Which should I use: `networking.wg-quick` or `networking.wireguard`?

There are both wg-quick and wireguard modules in NixOS. Their options are slightly different, but mostly the same, and they seem to do the same thing (I tried both).

Which one is better for when using wireguard as a vpn client?

I have currently configured networking.wireguard, but have two issues with its systemd service.

  1. I don’t want it to start automatically, but didn’t figure out how to stop that. (systemd.services.wireguard-wg0.wantedBy = lib.mkForce [] didn’t seem to work)
  2. The connection doesn’t come up properly after laptop sleep (probably the routes need to added again).

Thoughts?

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On my server I use networking.wireguard sort of like this

# server config
{
   networking.wireguard.enable = true;
   networking.wireguard.interfaces."wg0" = {
     privateKeyFile = "/var/keys/wg0-priv-key";
     ips = [ "10.10.10.1/24" "fc10:10:10::1/64" ];
     listenPort = 1194;
     peers = [                                                                                                                                                                                                                        
       { publicKey = "XnBofROntu+DYUaGC8VK6t8SRpKoYuQ6GjDSZNmFME4=";
         allowedIPs = [ "10.10.10.2/32" "fc10:10:10::2/128" ]; }
     ];
   };
}

On my laptop (the client) I use NetworkManager, so I first write a wg0.conf like

[Interface]
Address = 10.10.10.2/32, fc10:10:10::2/128
PrivateKey = 4FZ5mL3tP/CT7+mo6Vm6pjQuJDl9HiINsYEfLA+GyGk=

[Peer]
PublicKey = 3yR10otKsJmoQc6GAhGcyIgRg1wZmqol9S2QqkgYdB0=
AllowedIPs = 0.0.0.0/0, ::/0
Endpoint = example.com:1194

Then I run

nmcli connection import type wireguard file wg0.conf

which converts the wg0.conf into /etc/NetworkManager/system-connections/wg0.nmconnection and can from then on be managed with the nm-connection-editor. Of course, you can also deploy this file declaratively using

# client config
{
  environment.etc."NetworkManager/system-connections/wg0.nmconnection".text = ''
    [connection]
    id=wg0
    ...
  '';
}
2 Likes

Thanks @hmenke. Why did you choose networking.wireguard over networking.wg-quick?

In my configuration, I have all the peers, addresses, etc., defined in an attrset, and I generate either a networking.wireguard.interfaces configuration, or .nmconnection file from that.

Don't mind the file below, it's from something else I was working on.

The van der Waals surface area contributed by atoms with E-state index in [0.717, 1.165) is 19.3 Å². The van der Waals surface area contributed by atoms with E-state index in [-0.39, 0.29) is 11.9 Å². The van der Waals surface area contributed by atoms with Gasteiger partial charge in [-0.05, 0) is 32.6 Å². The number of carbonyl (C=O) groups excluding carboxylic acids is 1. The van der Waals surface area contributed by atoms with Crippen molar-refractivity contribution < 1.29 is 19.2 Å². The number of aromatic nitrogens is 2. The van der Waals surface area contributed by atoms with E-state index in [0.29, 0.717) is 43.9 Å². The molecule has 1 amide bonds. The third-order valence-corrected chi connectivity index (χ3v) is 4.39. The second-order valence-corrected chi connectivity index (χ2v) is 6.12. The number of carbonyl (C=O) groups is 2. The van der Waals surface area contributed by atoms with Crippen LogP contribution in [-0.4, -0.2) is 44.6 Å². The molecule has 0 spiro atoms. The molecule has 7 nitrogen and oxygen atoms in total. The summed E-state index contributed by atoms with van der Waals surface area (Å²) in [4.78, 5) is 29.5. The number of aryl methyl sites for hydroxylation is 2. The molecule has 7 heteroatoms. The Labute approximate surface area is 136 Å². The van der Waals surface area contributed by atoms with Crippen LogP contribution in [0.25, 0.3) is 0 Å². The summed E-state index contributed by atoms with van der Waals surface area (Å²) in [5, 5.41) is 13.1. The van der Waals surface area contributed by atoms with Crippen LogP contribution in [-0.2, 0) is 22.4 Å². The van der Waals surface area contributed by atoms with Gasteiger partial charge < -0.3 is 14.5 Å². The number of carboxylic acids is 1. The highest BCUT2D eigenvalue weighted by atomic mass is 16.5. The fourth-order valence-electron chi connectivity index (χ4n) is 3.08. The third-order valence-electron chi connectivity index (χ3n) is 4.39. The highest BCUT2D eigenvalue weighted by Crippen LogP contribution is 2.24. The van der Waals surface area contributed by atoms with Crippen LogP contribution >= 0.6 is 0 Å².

networking.wireguard generates one unit per peer, whereas networking.wg-quick generates one unit per interface. This means that with networking.wireguard you can add more peers in configuration.nix without restarting the interface. Personally I use networking.wireguard because it was the first thing that I found when searching the docs for Wireguard :slight_smile:

1 Like

@hmenke you didn’t post your real private key, right? (I know it’s been a long time ago, but still.)

1 Like

Of course that’s my very real private key for my very real Wireguard deployment at example.com.

5 Likes

How do you generate the .nmconnection file? I’ve been reading the Wireguard wiki page and it recommends importing the wireguard file with nmcli, but when declaring the wireguard config it would be awesome to run the import on a nix rebuild.

I’m now using systemd-networkd for wireguard. It works well and is better documented than NetworkManager. The main disadvantage of networkd for me is that there is no GUI integrated with GNOME which I can use to bring the wireguard link up/down.

So I don’t generate .nmconnection files any more, but previously I was using something like this:

{ config, lib, pkgs, ... }: let
  settingsFormat = let
    mkValueString = lib.generators.mkValueStringDefault {};
  in pkgs.formats.ini {
    mkKeyValue = lib.generators.mkKeyValueDefault { inherit mkValueString; } "=";
    listToValue = lib.concatMapStringsSep ";" mkValueString;
  };

in lib.mkIf config.networking.networkmanager.enable {
  environment.etc = lib.mapAttrs' (name: settings: let
    profile = "${name}.nmconnection";
  in {
    name = "NetworkManager/system-connections/${profile}";
    value = {
      mode = "0600";
      source = settingsFormat.generate profile settings;
    };
  }) MY_CONFIG_HERE_ELIDED_FOR_BREVITY;
}

Happily, it seems like someone has contributed a NixOS module which does the same thing: networking.networkmanager.ensureProfiles.